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Regional differences in self-reported screening, prevalence and management of cardiovascular risk factors in Switzerland.

Authors
Journal
BMC Public Health
1471-2458
Publisher
Springer (Biomed Central Ltd.)
Publication Date
Volume
12
Issue
1
Identifiers
DOI: 10.1186/1471-2458-12-246
Disciplines
  • Education
  • Medicine

Abstract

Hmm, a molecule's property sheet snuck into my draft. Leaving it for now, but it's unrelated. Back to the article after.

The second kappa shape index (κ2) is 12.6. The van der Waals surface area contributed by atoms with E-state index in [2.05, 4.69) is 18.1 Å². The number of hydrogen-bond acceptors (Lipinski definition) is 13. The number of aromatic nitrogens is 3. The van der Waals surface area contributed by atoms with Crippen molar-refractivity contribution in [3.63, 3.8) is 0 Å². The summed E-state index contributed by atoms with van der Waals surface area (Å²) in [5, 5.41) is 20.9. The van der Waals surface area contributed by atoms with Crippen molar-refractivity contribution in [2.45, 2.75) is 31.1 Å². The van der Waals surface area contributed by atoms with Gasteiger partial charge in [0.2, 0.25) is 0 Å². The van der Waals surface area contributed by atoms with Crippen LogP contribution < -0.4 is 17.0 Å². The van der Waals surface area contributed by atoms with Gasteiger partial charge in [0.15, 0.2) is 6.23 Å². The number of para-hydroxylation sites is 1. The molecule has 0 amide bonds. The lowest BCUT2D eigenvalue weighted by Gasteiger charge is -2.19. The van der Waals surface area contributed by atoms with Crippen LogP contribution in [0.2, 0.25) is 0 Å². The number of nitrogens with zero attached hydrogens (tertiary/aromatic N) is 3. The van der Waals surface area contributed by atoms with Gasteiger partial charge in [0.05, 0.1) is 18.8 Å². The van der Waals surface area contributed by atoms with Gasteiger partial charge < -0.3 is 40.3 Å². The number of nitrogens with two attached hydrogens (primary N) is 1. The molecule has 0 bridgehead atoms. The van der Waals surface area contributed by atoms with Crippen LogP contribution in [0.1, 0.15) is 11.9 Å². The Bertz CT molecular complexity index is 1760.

BACKGROUND: In Switzerland, health policies are decided at the local level, but little is known regarding their impact on the screening and management of cardiovascular risk factors (CVRFs). We thus aimed at assessing geographical levels of CVRFs in Switzerland.¦METHODS: Swiss Health Survey for 2007 (N = 17,879). Seven administrative regions were defined: West (Leman), West-Central (Mittelland), Zurich, South (Ticino), North-West, East and Central Switzerland. Obesity, smoking, hypertension, dyslipidemia and diabetes prevalence, treatment and screening within the last 12 months were assessed by interview.¦RESULTS: After multivariate adjustment for age, gender, educational level, marital status and Swiss citizenship, no significant differences were found between regions regarding prevalence of obesity or current smoking. Similarly, no differences were found regarding hypertension screening and prevalence. Two thirds of subjects who had been told they had high blood pressure were treated, the lowest treatment rates being found in East Switzerland: odds-ratio and [95% confidence interval] 0.65 [0.50-0.85]. Screening for hypercholesterolemia was more frequently reported in French (Leman) and Italian (Ticino) speaking regions. Four out of ten participants who had been told they had high cholesterol levels were treated and the lowest treatment rates were found in German-speaking regions. Screening for diabetes was higher in Ticino (1.24 [1.09 - 1.42]). Six out of ten participants who had been told they had diabetes were treated, the lowest treatment rates were found for German-speaking regions.¦CONCLUSIONS: In Switzerland, cardiovascular risk factor screening and management differ between regions and these differences cannot be accounted for by differences in populations' characteristics. Management of most cardiovascular risk factors could be improved.

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